Sometimes you play a pretty good hockey game and you don’t come away with a win, and that was the case in a lot of ways Saturday night, as Calgary fell 4-2 at the hands of the Vancouver Canucks. Calgary held a 2-1 lead in the second period, but were unable to hold off the hard charging Canucks, a team that is on top of the NHL for a reason. The loss snaps Calgary’s ten game point streak and drops them out of the Western Conference playoff picture.
It was a fairly tightly contested hockey games in a lot of ways, and it wasn’t until midway through the first period when we saw our first goal. It came on Vancouver’s first powerplay of the game, and one of the league’s most lethal units cashed in when Mason Raymond fired a nice pass through the crease to Alex Burrows. The opening frame could have been some foreshadowing for the rest of the game, as the Canucks made life extremely difficult on the Flames, limiting them to two scoring chances in the opening frame.
But the second period saw the Calgary Flames get a couple chances, and saw them score a couple of times. Matt Stajan set up the tying marker, cutting to the net and looking like he’d shot, instead finding a trailing Tim Jackman off the blueline. Jackman would pot his tenth of the season, extending a career high and getting a little more jump in the team. Just 2:16 later, it was the top line doing some nice work down low, and it was Brendan Morrison finding Curtis Glencross all alone in the slot. For the third time in three games, Glencross would score, wiring a shot past Roberto Luongo for his 17th of the season. Give the Flames credit, as they battled back to take their first lead of the game, but it was Vancouver doing what they do after that. Mikael Samuelsson scored his first of two at 10:40, using a nice screen in front from Ryan Kesler in front to draw the Canucks even. Then on an Anton Babchuk penalty, Vancouver would score again on the powerplay, and it was Samuelsson again firing one from the right point to beat Miikka Kiprusoff, again with a nice screen in front. Just like they did after the first period, the Flames would trail heading into the final frame.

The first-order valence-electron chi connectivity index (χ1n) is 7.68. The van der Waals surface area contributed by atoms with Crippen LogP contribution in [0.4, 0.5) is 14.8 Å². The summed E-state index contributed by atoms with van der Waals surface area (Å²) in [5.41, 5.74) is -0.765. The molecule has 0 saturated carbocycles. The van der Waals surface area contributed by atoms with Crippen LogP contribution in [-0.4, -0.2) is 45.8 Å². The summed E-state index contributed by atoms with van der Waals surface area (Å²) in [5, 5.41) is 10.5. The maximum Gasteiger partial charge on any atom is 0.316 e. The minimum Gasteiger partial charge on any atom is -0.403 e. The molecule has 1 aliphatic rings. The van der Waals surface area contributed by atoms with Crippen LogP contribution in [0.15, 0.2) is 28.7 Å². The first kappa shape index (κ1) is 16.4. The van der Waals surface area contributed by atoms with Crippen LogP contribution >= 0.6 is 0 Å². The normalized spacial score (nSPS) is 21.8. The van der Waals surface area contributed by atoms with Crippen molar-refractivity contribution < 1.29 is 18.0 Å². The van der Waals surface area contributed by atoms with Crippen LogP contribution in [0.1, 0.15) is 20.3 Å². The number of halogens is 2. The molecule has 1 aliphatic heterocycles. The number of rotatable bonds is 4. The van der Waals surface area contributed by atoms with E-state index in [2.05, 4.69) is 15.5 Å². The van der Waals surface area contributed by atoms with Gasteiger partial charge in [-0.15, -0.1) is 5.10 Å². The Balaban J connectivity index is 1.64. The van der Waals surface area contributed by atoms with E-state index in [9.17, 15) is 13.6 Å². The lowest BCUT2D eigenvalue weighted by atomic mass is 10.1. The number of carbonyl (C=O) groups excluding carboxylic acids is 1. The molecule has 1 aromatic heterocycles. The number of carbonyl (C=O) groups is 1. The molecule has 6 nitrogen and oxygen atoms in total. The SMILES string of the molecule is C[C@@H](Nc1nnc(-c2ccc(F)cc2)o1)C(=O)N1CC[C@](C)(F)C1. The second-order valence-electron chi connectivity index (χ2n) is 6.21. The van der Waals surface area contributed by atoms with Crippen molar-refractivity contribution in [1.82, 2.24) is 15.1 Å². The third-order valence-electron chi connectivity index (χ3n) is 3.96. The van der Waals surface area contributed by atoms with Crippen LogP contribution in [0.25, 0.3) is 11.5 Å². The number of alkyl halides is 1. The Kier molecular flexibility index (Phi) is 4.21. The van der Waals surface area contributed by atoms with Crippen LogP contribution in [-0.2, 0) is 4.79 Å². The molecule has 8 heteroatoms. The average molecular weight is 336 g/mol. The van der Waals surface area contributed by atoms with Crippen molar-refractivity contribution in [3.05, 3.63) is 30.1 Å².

A couple of Calgary powerplays in third and a desperate team in chase mode had the Flames buzzing in the third period, but lets not forget who they were playing. Vancouver can play when they’re running things, and they can play when they’re being ran, and they did well with the latter in the third. Calgary outchanced the Canucks 10-2 in that frame, and had a few glorious opportunities to tie the game. Rene Bourque hit a post and Brendan Morrison was thwarted on a breakaway attempt, and an empty net goal from Burrows closed off a 4-2 Vancouver win.
One Good Reason…
…why the Flames lost? Well, sometimes these games happen. Against the best team in the NHL, the Flames trailed heading into the third period, and more often than not, you’re not going to come away with success. The point streak was going to end at some point, and it makes sense it would end against the Canucks I guess. But the Flames should take a ton of positives away from this game, because they did what we talked about them needing to do in FGD. They got back to the way they needed to play, and sometimes you’ll lose even if you play well.
Jarome Iginla was simply dominant at times tonight, and he really did drive his line with Curtis Glencross and Brendan Morrison. Glencross was +7 in the scoring chance count at ES while Iginla was only +5, but I thought it was the captain asserting himself the most. He was dominant along the boards, he was impossible to knock off the puck, and he was playing a true north-south game. Committment was shown at both ends of the ice, and let’s not forget his line was out against either Kesler’s unit or the Sedin line. Good stuff from Jarome tonight.
Sum It Up
Thanks to a Minnesota win, Calgary moves to ninth in the Western Conference, and the Wild still have three games in hand. We talked about the Flames getting back to the type of hockey they had been playing, and they did, but didn’t win. Now, do it again, don’t deviate in Colorado, and more often than not, you’ll get two points against an Avalanche team finally starting to look a little more like they should.